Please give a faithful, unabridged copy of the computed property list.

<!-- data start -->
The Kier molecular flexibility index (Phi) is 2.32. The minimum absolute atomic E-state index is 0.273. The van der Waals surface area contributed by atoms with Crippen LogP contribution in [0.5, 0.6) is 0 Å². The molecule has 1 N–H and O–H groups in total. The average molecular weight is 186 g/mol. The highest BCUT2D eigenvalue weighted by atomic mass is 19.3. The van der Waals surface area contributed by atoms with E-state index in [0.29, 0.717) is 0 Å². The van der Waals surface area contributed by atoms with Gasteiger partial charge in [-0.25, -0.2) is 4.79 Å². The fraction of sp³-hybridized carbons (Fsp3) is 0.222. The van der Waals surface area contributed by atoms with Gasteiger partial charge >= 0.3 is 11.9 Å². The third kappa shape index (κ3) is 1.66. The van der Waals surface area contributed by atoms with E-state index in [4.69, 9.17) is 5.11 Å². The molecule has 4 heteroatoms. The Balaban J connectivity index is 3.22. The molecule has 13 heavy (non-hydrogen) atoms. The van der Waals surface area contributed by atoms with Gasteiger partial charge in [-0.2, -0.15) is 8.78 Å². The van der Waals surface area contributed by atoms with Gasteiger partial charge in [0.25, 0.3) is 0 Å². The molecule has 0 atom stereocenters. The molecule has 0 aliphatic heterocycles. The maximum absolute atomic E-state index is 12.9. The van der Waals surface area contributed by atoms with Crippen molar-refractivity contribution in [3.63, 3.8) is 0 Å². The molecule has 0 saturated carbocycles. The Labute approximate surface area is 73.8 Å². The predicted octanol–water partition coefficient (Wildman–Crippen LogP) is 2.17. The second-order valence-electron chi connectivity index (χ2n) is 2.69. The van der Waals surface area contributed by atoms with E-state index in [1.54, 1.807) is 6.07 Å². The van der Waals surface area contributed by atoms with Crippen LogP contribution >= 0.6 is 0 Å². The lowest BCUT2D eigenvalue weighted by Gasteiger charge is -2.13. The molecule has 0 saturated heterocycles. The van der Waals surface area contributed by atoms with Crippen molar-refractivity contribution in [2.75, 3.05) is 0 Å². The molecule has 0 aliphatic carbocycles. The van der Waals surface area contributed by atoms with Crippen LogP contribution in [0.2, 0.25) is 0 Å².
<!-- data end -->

The Kier molecular flexibility index (Phi) is 2.32. The minimum absolute atomic E-state index is 0.273. The van der Waals surface area contributed by atoms with Crippen LogP contribution in [0.5, 0.6) is 0 Å². The molecule has 1 N–H and O–H groups in total. The average molecular weight is 186 g/mol. The highest BCUT2D eigenvalue weighted by atomic mass is 19.3. The van der Waals surface area contributed by atoms with E-state index in [0.29, 0.717) is 0 Å². The van der Waals surface area contributed by atoms with Gasteiger partial charge in [-0.25, -0.2) is 4.79 Å². The fraction of sp³-hybridized carbons (Fsp3) is 0.222. The van der Waals surface area contributed by atoms with Gasteiger partial charge >= 0.3 is 11.9 Å². The third kappa shape index (κ3) is 1.66. The van der Waals surface area contributed by atoms with E-state index in [4.69, 9.17) is 5.11 Å². The molecule has 4 heteroatoms. The Balaban J connectivity index is 3.22. The molecule has 13 heavy (non-hydrogen) atoms. The van der Waals surface area contributed by atoms with Gasteiger partial charge in [-0.2, -0.15) is 8.78 Å². The van der Waals surface area contributed by atoms with Gasteiger partial charge in [0.25, 0.3) is 0 Å². The molecule has 0 atom stereocenters. The molecule has 0 aliphatic heterocycles. The maximum absolute atomic E-state index is 12.9. The van der Waals surface area contributed by atoms with Crippen molar-refractivity contribution in [3.63, 3.8) is 0 Å². The molecule has 0 saturated carbocycles. The Labute approximate surface area is 73.8 Å². The predicted octanol–water partition coefficient (Wildman–Crippen LogP) is 2.17. The second-order valence-electron chi connectivity index (χ2n) is 2.69. The van der Waals surface area contributed by atoms with E-state index in [1.54, 1.807) is 6.07 Å². The van der Waals surface area contributed by atoms with Crippen LogP contribution >= 0.6 is 0 Å². The lowest BCUT2D eigenvalue weighted by Gasteiger charge is -2.13. The molecule has 0 saturated heterocycles. The van der Waals surface area contributed by atoms with Crippen molar-refractivity contribution in [2.75, 3.05) is 0 Å². The molecule has 0 aliphatic carbocycles. The van der Waals surface area contributed by atoms with Crippen LogP contribution in [0.2, 0.25) is 0 Å².